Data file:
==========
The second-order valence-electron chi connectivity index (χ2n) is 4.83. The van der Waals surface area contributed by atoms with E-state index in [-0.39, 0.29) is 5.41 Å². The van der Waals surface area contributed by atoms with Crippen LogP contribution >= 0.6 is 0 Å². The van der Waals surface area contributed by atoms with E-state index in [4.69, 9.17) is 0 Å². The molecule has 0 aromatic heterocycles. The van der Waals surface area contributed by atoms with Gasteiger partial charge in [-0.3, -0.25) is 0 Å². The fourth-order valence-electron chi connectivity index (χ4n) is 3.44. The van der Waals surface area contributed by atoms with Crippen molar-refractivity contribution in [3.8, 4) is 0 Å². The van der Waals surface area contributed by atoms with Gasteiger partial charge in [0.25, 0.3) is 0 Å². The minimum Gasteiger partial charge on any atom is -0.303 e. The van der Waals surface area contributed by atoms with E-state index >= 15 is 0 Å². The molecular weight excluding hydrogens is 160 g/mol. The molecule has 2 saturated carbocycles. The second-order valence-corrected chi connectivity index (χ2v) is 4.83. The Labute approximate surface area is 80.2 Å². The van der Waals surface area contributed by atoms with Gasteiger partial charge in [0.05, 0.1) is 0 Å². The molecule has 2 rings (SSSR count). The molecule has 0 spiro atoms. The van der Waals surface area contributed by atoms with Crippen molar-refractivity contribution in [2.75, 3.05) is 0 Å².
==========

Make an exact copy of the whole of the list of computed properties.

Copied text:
The second-order valence-electron chi connectivity index (χ2n) is 4.83. The van der Waals surface area contributed by atoms with E-state index in [-0.39, 0.29) is 5.41 Å². The van der Waals surface area contributed by atoms with Crippen LogP contribution >= 0.6 is 0 Å². The van der Waals surface area contributed by atoms with E-state index in [4.69, 9.17) is 0 Å². The molecule has 0 aromatic heterocycles. The van der Waals surface area contributed by atoms with Gasteiger partial charge in [-0.3, -0.25) is 0 Å². The fourth-order valence-electron chi connectivity index (χ4n) is 3.44. The van der Waals surface area contributed by atoms with Crippen molar-refractivity contribution in [3.8, 4) is 0 Å². The van der Waals surface area contributed by atoms with Gasteiger partial charge in [0.25, 0.3) is 0 Å². The minimum Gasteiger partial charge on any atom is -0.303 e. The van der Waals surface area contributed by atoms with E-state index >= 15 is 0 Å². The molecular weight excluding hydrogens is 160 g/mol. The molecule has 2 saturated carbocycles. The second-order valence-corrected chi connectivity index (χ2v) is 4.83. The Labute approximate surface area is 80.2 Å². The van der Waals surface area contributed by atoms with Gasteiger partial charge in [0.05, 0.1) is 0 Å². The molecule has 2 rings (SSSR count). The molecule has 0 spiro atoms. The van der Waals surface area contributed by atoms with Crippen molar-refractivity contribution in [2.75, 3.05) is 0 Å².